@shaun_white: Once a Flying Tomato, now a Hot Potato, snowboarder Shaun White is just as charming as he was when he had his long, flowing red locks. Count on him to use abundant hashtags, post his training playlist and “good morning selfies” (one of which, we hope, will include a gold medal).

Beyond individual feeds, you can get a broader range of sources with careful hashtag curation. Among the more obvious: #TeamUSA#Olympics2014 and #Sochi, to name a few. You’ll also have success searching by sport.

Other more obscure hashtags have surfaced in the days before the games, but they're just as—if not more—entertaining. #Sochiproblems, which gained speed as reporters and athletes arrived to problems with facilities and hotels, and #Sochiselfie are worth checking out. The latter features mostly athletes, but be forewarned that tourists can hijack the feed with their own mugs.


If you want the views but not the commentary, this is the way to go. Many of the official organizations—the International Olympic Committee and Team USA, among others—have accounts, as do many athletes. Ski jumper Sarah Hendrickson and skier Julia Mancuso are two of our favorites. 

You can find a list of Instagram accounts for all the U.S. teams here. If you want an international perspective, try Team Canada  or Team Australia’s feeds.

And for those of you who just can't get enough photographs, the New York Times is hosting "firehose," a live stream of pictures filed from journalists around the world.


If you want results—no less, no more—download the Sochi 2014 app, which is just a clean way to get times and standings for all events.

If the athletes are what draw you to the games, check out Team USA’s “Road to Sochi” app, which offers a glimpse into the journey each member took to get the games, along with how they perform in Sochi.

The Sochi WOW App is a portal to anything and everything Olympics, including guides that walk users through the rules of each sport, schedules, videos and results. You can search by medals earned, or add favorite sports and athletes to customize a news feed; users can also share messages and photos in an online community. Sadly, for those iPhone owners among us, it’s only available through the Samsung App store and Google Play.

The best bet for iPhone users is the Olympic Athletes' hub, which integrates Facebook, Twitter and Instagram into a personalized Olympics dashboard. It also gives tips from Olympians, and ways to earn badges and prizes. If surfing with a tablet or PC is more your style, you can also access the hub from the web.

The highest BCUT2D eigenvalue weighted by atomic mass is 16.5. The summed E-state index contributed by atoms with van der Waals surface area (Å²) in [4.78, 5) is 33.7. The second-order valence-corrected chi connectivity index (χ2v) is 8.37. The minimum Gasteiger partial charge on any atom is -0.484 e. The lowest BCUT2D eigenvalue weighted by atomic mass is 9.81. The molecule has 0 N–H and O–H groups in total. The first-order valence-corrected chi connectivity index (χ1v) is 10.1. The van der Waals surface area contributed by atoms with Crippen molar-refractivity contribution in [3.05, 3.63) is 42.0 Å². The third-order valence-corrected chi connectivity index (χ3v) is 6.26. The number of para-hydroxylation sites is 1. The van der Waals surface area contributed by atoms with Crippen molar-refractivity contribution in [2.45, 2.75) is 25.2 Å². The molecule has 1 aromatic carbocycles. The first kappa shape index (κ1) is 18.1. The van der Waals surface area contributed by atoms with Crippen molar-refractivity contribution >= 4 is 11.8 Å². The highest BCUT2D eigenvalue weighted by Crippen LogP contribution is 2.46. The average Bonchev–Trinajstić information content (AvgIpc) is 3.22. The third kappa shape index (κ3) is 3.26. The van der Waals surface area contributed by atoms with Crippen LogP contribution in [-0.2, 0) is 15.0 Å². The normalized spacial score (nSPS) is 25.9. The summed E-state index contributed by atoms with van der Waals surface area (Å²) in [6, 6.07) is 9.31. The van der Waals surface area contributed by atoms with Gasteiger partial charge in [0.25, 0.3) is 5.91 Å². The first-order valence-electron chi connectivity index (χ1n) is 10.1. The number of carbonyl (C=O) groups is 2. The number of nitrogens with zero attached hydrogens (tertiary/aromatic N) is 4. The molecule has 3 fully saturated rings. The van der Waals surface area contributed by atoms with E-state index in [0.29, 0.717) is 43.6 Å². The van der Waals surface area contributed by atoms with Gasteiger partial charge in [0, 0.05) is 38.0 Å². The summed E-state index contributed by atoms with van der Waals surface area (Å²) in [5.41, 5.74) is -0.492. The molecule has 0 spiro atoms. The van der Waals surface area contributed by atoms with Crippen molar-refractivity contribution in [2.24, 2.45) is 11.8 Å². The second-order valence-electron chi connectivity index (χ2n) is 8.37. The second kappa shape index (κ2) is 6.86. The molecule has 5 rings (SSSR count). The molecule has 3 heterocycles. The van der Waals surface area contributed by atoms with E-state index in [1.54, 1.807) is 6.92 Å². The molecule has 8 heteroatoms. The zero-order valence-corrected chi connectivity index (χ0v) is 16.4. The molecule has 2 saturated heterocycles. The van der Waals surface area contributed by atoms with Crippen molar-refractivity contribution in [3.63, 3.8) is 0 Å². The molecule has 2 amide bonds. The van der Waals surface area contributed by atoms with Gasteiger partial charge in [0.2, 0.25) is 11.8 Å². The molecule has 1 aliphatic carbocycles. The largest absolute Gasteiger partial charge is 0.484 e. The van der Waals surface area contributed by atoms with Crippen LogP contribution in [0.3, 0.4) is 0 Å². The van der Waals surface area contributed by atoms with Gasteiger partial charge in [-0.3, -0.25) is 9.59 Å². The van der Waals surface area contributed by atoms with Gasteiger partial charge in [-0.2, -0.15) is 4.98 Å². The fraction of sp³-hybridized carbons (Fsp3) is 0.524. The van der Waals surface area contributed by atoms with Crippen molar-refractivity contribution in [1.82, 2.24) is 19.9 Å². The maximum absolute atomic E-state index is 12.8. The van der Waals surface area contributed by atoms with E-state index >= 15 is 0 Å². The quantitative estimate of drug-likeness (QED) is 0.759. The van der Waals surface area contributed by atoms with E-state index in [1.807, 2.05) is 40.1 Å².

Since the Olympics are all about…well, the games, the U.S. Olympic Committee decided to make one of its own. With Pinsanity, uers can collect pins and complete Olympic-themed challenges, some of which offer an opportunity to enter giveaways for real prizes.

But, with all the bells and whistles of these tech tools, don't forget to watch the games themselves!

Live Streaming

If you have cable, NBC is providing around-the-clock coverage of the games, on television, online and through NBC Live Sports Extra, an app loaded with bonus interviews and footage.

It looks like the plan is to tape-delay NBC’s Olympic coverage on television (here's a schedule), but all 98 events will be streamed in real-time online. Reminder: Sochi is nine hours ahead of Eastern Standard Time. In the past, the network only streamed certain events, but apparently all sports featured at the Sochi games (yes, even the biathlon relay) will be broadcast for viewers this year. On-demand replays will be available, too.

There’s a glimmer of hope for those without a cable subscription. According to some sources, anyone can get a 30-minute free pass on streaming. After that, you’ll only get five minutes of viewing time per day. Now’s the time to search around for friends with large televisions–or bars who will screen events with sound. Those in Great Britain or Canada will have better luck. Both the BBC and CBC will stream everything for free on their websites.